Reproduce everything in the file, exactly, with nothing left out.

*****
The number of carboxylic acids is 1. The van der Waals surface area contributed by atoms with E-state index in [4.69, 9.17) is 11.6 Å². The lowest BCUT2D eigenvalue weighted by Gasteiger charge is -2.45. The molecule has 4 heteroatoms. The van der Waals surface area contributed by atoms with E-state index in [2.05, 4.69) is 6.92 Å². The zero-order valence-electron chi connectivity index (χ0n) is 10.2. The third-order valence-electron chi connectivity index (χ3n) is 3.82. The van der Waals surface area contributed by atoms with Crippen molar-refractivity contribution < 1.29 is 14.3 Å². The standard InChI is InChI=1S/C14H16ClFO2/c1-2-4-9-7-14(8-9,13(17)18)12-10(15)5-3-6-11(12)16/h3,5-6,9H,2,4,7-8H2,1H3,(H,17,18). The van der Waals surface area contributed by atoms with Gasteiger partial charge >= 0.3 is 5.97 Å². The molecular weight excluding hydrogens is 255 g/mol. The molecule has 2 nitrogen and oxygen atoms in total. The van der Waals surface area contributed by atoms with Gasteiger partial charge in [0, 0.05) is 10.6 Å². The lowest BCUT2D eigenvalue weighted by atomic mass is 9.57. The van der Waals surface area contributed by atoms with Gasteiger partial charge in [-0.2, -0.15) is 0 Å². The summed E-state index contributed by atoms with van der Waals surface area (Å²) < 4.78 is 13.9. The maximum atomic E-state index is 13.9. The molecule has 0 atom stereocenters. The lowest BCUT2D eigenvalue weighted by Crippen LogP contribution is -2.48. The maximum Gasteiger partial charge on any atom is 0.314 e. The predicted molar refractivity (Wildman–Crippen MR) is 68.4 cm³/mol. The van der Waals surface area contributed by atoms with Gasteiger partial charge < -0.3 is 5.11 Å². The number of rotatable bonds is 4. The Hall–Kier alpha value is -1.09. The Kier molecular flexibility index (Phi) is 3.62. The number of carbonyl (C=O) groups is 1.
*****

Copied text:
The number of carboxylic acids is 1. The van der Waals surface area contributed by atoms with E-state index in [4.69, 9.17) is 11.6 Å². The lowest BCUT2D eigenvalue weighted by Gasteiger charge is -2.45. The molecule has 4 heteroatoms. The van der Waals surface area contributed by atoms with E-state index in [2.05, 4.69) is 6.92 Å². The zero-order valence-electron chi connectivity index (χ0n) is 10.2. The third-order valence-electron chi connectivity index (χ3n) is 3.82. The van der Waals surface area contributed by atoms with Crippen molar-refractivity contribution < 1.29 is 14.3 Å². The standard InChI is InChI=1S/C14H16ClFO2/c1-2-4-9-7-14(8-9,13(17)18)12-10(15)5-3-6-11(12)16/h3,5-6,9H,2,4,7-8H2,1H3,(H,17,18). The van der Waals surface area contributed by atoms with Gasteiger partial charge >= 0.3 is 5.97 Å². The molecular weight excluding hydrogens is 255 g/mol. The molecule has 2 nitrogen and oxygen atoms in total. The van der Waals surface area contributed by atoms with Gasteiger partial charge in [0, 0.05) is 10.6 Å². The lowest BCUT2D eigenvalue weighted by atomic mass is 9.57. The van der Waals surface area contributed by atoms with Gasteiger partial charge in [-0.2, -0.15) is 0 Å². The summed E-state index contributed by atoms with van der Waals surface area (Å²) < 4.78 is 13.9. The maximum atomic E-state index is 13.9. The molecule has 0 atom stereocenters. The lowest BCUT2D eigenvalue weighted by Crippen LogP contribution is -2.48. The maximum Gasteiger partial charge on any atom is 0.314 e. The predicted molar refractivity (Wildman–Crippen MR) is 68.4 cm³/mol. The van der Waals surface area contributed by atoms with Gasteiger partial charge < -0.3 is 5.11 Å². The number of rotatable bonds is 4. The Hall–Kier alpha value is -1.09. The Kier molecular flexibility index (Phi) is 3.62. The number of carbonyl (C=O) groups is 1.